In each round, the picks get more variable and make drafting harder. Each early pick matters, though, and finding a stud in the sixth round who performs like a second-rounder can propel a team.
Who are some players to target in the sixth round of your fantasy football drafts?
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The Top Players To Target in the Sixth Round
For this draft, this is considered a 12-team half-point PPR league, and the consensus top 60 by ADP are all taken. What players are under consideration as a pick for the sixth round? Let’s dive into some names!
Kyle Pitts, TE, Atlanta Falcons
Starting with a possibly controversial player, Kyle Pitts, as a rookie, posted the second-most receiving yards all time. In that rookie year, he posted 68 catches on 110 targets for 1,026 yards and one touchdown. This was good enough for a TE7 finish.
Kyle Pitts first NFL touchdown caps off a 92-yard drive‼️
— Atlanta Falcons (@AtlantaFalcons) October 10, 2021
As a second-year guy, Pitts managers had high hopes that were quickly dashed. He played 10 games last season, amassing 28 catches on 59 targets for just 356 yards and two TDs.
In case you’ve missed it, QB Marcus Mariota did Pitts no favors in 2022. Pitts led all TEs in uncatchable targets in 2022 despite playing in just 10 games and seeing only 59 targets. Twenty-six of his 59 targets were deemed “uncatchable” (44% of his targets). For perspective, Travis Kelce only saw 22% of his targets as uncatchable.
Another factor is the overall offense. The Falcons were super run-heavy, and while this likely continues, something to consider is how the QBs were treated. Mariota averaged just 23 passes per game, while 2023 starter and third-round rookie Desmond Ridder threw just under 29.
Both Pitts and teammate Drake London saw just over 28% of the target share. If you throw 29 times per game, Pitts’ pace would be roughly 140 targets, which would’ve been TE2 in 2022. Assuming Ridder gets him the ball a little closer to his monstrous frame, Pitts has a clear path to a top-three TE finish and easily pays off a sixth-round pick.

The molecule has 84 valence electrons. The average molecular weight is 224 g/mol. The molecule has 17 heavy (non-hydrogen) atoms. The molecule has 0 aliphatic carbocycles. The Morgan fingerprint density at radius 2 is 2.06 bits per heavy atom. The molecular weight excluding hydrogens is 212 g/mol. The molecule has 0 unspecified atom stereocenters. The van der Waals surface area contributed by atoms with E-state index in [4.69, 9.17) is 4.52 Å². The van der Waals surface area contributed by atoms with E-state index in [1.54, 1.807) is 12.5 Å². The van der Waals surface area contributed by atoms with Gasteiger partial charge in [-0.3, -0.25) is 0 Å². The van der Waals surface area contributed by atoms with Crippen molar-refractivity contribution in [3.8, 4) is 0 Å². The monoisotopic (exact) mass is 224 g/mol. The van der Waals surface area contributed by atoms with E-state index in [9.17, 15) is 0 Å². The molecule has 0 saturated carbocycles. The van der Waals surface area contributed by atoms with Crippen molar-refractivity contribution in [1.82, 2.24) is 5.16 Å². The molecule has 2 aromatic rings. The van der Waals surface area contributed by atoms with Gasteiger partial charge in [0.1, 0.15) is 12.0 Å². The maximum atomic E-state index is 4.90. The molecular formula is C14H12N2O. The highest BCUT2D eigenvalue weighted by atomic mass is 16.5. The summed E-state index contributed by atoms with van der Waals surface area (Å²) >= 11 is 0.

Diontae Johnson, WR, Pittsburgh Steelers
Stop me if you heard this before, but Diontae Johnson scored zero TDs on 147 targets. He’s also seen 140+ targets each of the last three seasons. This includes 18 red-zone targets, 10th most at WR, and 11 more than teammate George Pickens.
Pickens might be the “new hotness,” but Johnson is the player to target in most fantasy leagues. He’s a lock for a high-volume role. When Kenny Pickett takes a second-year leap, including in his TD rate, Johnson will follow that jump and easily perform closer to a third-round WR than the sixth-round pick he’s currently going at.
Brandon Aiyuk, WR, San Francisco 49ers
Brock Purdy came into his first extended game during Week 13. From Week 13 on, Brandon Aiyuk was the WR18. Overall Aiyuk posted 78 catches on 114 targets for 1,015 and eight TDs, finally showing that breakout that was widely predicted.
Despite the rapport Aiyuk showed with Purdy, he’s going as WR29 in consensus ADP. In the words of Michael Scott, “Why don’t you explain this to me like I’m five?”